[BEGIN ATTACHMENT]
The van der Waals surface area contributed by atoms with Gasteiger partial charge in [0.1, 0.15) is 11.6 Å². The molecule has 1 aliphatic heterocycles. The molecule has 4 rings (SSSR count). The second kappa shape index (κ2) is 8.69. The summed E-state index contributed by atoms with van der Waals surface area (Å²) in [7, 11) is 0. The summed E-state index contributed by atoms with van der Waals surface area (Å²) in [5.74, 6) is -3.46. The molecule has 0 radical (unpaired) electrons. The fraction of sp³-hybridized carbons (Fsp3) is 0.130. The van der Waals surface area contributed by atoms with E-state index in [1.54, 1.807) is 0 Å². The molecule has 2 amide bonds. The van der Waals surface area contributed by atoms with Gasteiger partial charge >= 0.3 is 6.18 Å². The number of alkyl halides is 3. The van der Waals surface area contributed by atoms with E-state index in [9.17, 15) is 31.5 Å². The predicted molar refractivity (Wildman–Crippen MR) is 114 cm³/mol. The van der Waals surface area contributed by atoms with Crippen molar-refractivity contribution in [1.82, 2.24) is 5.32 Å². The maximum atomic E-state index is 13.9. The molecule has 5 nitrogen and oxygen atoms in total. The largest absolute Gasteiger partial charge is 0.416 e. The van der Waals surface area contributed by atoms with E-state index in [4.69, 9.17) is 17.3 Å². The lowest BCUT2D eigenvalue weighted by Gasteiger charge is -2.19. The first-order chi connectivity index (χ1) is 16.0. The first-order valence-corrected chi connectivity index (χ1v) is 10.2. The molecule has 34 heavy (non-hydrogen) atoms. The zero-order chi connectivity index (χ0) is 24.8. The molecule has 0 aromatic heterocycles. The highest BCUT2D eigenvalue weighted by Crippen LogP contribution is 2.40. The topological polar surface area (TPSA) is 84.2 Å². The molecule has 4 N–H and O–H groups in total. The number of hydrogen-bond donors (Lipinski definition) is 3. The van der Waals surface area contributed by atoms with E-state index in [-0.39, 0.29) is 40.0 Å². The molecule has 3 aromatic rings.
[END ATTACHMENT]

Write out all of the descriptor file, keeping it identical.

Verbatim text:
The van der Waals surface area contributed by atoms with Gasteiger partial charge in [0.1, 0.15) is 11.6 Å². The molecule has 1 aliphatic heterocycles. The molecule has 4 rings (SSSR count). The second kappa shape index (κ2) is 8.69. The summed E-state index contributed by atoms with van der Waals surface area (Å²) in [7, 11) is 0. The summed E-state index contributed by atoms with van der Waals surface area (Å²) in [5.74, 6) is -3.46. The molecule has 0 radical (unpaired) electrons. The fraction of sp³-hybridized carbons (Fsp3) is 0.130. The van der Waals surface area contributed by atoms with E-state index in [1.54, 1.807) is 0 Å². The molecule has 2 amide bonds. The van der Waals surface area contributed by atoms with Gasteiger partial charge >= 0.3 is 6.18 Å². The number of alkyl halides is 3. The van der Waals surface area contributed by atoms with E-state index in [9.17, 15) is 31.5 Å². The predicted molar refractivity (Wildman–Crippen MR) is 114 cm³/mol. The van der Waals surface area contributed by atoms with Crippen molar-refractivity contribution in [1.82, 2.24) is 5.32 Å². The maximum atomic E-state index is 13.9. The molecule has 5 nitrogen and oxygen atoms in total. The largest absolute Gasteiger partial charge is 0.416 e. The van der Waals surface area contributed by atoms with E-state index in [4.69, 9.17) is 17.3 Å². The lowest BCUT2D eigenvalue weighted by Gasteiger charge is -2.19. The first-order chi connectivity index (χ1) is 16.0. The first-order valence-corrected chi connectivity index (χ1v) is 10.2. The molecule has 34 heavy (non-hydrogen) atoms. The zero-order chi connectivity index (χ0) is 24.8. The molecule has 0 aromatic heterocycles. The highest BCUT2D eigenvalue weighted by Crippen LogP contribution is 2.40. The topological polar surface area (TPSA) is 84.2 Å². The molecule has 4 N–H and O–H groups in total. The number of hydrogen-bond donors (Lipinski definition) is 3. The van der Waals surface area contributed by atoms with E-state index in [-0.39, 0.29) is 40.0 Å². The molecule has 3 aromatic rings.